To declare multi-cloud a “trend” in 2019 would be perhaps understating things; it’s becoming a go-to strategy in the majority of IT shops, to the extent that “cloud” increasingly means “multi-cloud” almost by default.
“Multi-cloud is already a reality,” says Amir Jerbi, CTO and co-founder at Aqua Security
That’s why multi-cloud and hybrid cloud play roles in the key trends Jerbi and other cloud experts foresee as we approach 2019. Multi-cloud and hybrid cloud are the new realities, but there’s still lots of change ahead.
Without further adieu, let’s consider the key cloud issues IT leaders should be paying attention to in the year ahead.
1. Multi-cloud approaches mature
If 2018 was the year that multi-cloud went mainstream, 2019 will be the year that multi-cloud strategies grow up.
“Virtually every large enterprise has applications running on multiple clouds,” Jerbi says. “The challenge for 2019 is making this a flexible, planned model, and not a haphazard result of disparate local initiatives.”
The most straightforward definition of multi-cloud – the use of more than one cloud service from more than one cloud service provider – means many organizations “go multi-cloud” almost by accident. As multi-cloud strategies become more intentional – especially with multi-cloud and hybrid cloud infrastructure – they will need a greater level of planning than in the past to ensure performance, reliability, budget, and other critical IT concerns are met.
“As major enterprises continue to shift workloads to the cloud, they’ll also be looking for ways to cut costs and improve availability and performance,” says Bhanu Singh, VP of engineering at OpsRamp. “The rise of AIOps and hybrid cloud management will spur momentum toward optimizing multi-cloud management and spend. Cloud’s now a fact of life, so it’s time to optimize for it.”
2. More organizations will refactor on-premises applications for cloud environments
While companies ahead of the curve become more advanced multi-cloud and hybrid cloud environments, there’s still plenty of runway for new adoption to take off.
“Many enterprises are still figuring out a singular public cloud strategy and how to refactor and move workloads before they can correctly architect for multi-cloud,” says Mike Kail, CTO at Everest.
“Refactor” is the operative word here: While cloud-native development will increasingly become a norm, expect more companies to begin refactoring existing on-premises applications and moving those workloads to cloud environments.
“In the next year, organizations will continue to move away from ‘lift and shift’ to refactoring or re-platforming applications to take advantage of native cloud service offerings,” says Ed Featherston, distinguished technologist at Cloud Technology Partners. This is among the multiple catalysts spurring interest in and adoption of containers and orchestration, as well as other emerging technologies.
“Kubernetes and container orchestration, in general, will be a large component of the refactoring and moving of workloads from on-premises to [cloud environments],” Kail says. “In conjunction, serverless/FaaS adoption will increase, as that is a natural partner of cloud-native architectures.”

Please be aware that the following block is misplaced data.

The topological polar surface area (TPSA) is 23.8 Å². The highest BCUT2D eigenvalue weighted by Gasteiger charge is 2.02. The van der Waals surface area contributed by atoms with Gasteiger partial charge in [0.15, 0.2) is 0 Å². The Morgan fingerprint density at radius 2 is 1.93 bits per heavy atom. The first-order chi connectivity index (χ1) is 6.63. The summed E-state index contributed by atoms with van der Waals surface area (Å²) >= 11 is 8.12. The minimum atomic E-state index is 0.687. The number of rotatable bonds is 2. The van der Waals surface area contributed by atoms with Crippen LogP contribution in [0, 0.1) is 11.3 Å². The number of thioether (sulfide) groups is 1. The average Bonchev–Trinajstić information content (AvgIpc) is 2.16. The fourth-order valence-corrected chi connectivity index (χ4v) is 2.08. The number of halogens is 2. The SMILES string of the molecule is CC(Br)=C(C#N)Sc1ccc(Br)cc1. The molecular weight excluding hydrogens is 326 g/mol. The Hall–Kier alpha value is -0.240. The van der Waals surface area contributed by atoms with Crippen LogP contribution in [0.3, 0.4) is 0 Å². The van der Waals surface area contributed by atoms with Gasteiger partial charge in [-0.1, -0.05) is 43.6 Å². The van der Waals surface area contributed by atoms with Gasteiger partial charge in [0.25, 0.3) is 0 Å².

[ Want to help others understand Kubernetes? Check out our related article, How to explain Kubernetes in plain English. ]
3. Kubernetes tames complexity
Even with (and certainly without) smart, flexible planning, the proliferation and maturing of multi-cloud and hybrid cloud environments – not to mention the outsized menu of options for CIOs to choose from – mean added complexity.
“The number of service offerings in the SaaS and PaaS space will continue to grow at breakneck speeds, challenging even the most agile organizations in keeping up with the capabilities and how to apply them,” Featherston says. “Multi-cloud and hybrid cloud will become the norm. Automation and DevOps processes will be critical in order to be successful, adapt, and be agile enough to adjust to the ever-changing landscape.”
Choice in the cloud market is good, but comes with a downside for organizations that lack planning, visibility, and oversight in their environments: “Multi-cloud” could be a nice way of saying “a sprawling patchwork of environments and services.” Consider it the cloud equivalent of tool salad in your CI/CD pipeline.
“As the number of IaaS, PaaS, and SaaS offerings continue to increase, there will be a subsequent increase in ‘shadow cloud’ deployments, as developers will still wield purchasing and decision-making power in the enterprise,” Kail says. “That, coupled with increased regulations, including GDPR, means the data privacy and security challenges, and unfortunately subsequent breaches, will become significantly more difficult.”
To be clear, the complexity of our brave new world is certainly manageable. Again, this is why platforms like Kubernetes are burning white-hot.
“Cloud-native technologies like containers really help to realize multi-cloud and true hybrid-cloud deployments,” Jerbi says.
Remember, Kubernetes can run on platforms including a laptop, VM, rack of bare-metal servers, and public/private cloud environment. Notes Red Hat technology evangelist Gordon Haff, “You can cluster together groups of hosts running Linux containers, and Kubernetes helps you easily and efficiently manage those clusters. These clusters can span hosts across public, private, and hybrid clouds.”
[ Kubernetes terminology, demystified: Get our Kubernetes glossary cheat sheet for IT and business leaders. ]
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